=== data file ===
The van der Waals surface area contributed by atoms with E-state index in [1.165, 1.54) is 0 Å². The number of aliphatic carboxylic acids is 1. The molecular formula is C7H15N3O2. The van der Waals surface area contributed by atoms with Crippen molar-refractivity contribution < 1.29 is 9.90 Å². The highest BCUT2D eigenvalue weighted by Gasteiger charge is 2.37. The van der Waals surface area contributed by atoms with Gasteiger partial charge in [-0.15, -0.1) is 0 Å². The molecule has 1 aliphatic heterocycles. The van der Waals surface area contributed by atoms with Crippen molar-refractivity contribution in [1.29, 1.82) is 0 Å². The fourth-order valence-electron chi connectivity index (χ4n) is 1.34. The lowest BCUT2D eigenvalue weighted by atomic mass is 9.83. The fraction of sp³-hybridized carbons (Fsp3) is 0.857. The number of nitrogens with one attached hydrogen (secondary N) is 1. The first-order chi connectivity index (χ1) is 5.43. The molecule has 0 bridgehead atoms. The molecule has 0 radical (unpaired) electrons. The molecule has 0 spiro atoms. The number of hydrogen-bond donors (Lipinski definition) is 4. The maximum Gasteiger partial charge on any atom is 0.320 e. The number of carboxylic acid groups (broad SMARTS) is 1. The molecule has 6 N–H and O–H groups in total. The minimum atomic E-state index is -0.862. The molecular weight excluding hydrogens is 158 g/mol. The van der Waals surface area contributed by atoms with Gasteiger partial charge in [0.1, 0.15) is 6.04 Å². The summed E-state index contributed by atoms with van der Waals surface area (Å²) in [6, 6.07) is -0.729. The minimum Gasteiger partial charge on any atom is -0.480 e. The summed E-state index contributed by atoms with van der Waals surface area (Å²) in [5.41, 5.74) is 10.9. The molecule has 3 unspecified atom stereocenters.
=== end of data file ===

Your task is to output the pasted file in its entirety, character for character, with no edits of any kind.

The van der Waals surface area contributed by atoms with E-state index in [1.165, 1.54) is 0 Å². The number of aliphatic carboxylic acids is 1. The molecular formula is C7H15N3O2. The van der Waals surface area contributed by atoms with Crippen molar-refractivity contribution < 1.29 is 9.90 Å². The highest BCUT2D eigenvalue weighted by Gasteiger charge is 2.37. The van der Waals surface area contributed by atoms with Gasteiger partial charge in [-0.15, -0.1) is 0 Å². The molecule has 1 aliphatic heterocycles. The van der Waals surface area contributed by atoms with Crippen molar-refractivity contribution in [1.29, 1.82) is 0 Å². The fourth-order valence-electron chi connectivity index (χ4n) is 1.34. The lowest BCUT2D eigenvalue weighted by atomic mass is 9.83. The fraction of sp³-hybridized carbons (Fsp3) is 0.857. The number of nitrogens with one attached hydrogen (secondary N) is 1. The first-order chi connectivity index (χ1) is 5.43. The molecule has 0 bridgehead atoms. The molecule has 0 radical (unpaired) electrons. The molecule has 0 spiro atoms. The number of hydrogen-bond donors (Lipinski definition) is 4. The maximum Gasteiger partial charge on any atom is 0.320 e. The number of carboxylic acid groups (broad SMARTS) is 1. The molecule has 6 N–H and O–H groups in total. The minimum atomic E-state index is -0.862. The molecular weight excluding hydrogens is 158 g/mol. The van der Waals surface area contributed by atoms with Gasteiger partial charge in [0.1, 0.15) is 6.04 Å². The summed E-state index contributed by atoms with van der Waals surface area (Å²) in [6, 6.07) is -0.729. The minimum Gasteiger partial charge on any atom is -0.480 e. The summed E-state index contributed by atoms with van der Waals surface area (Å²) in [5.41, 5.74) is 10.9. The molecule has 3 unspecified atom stereocenters.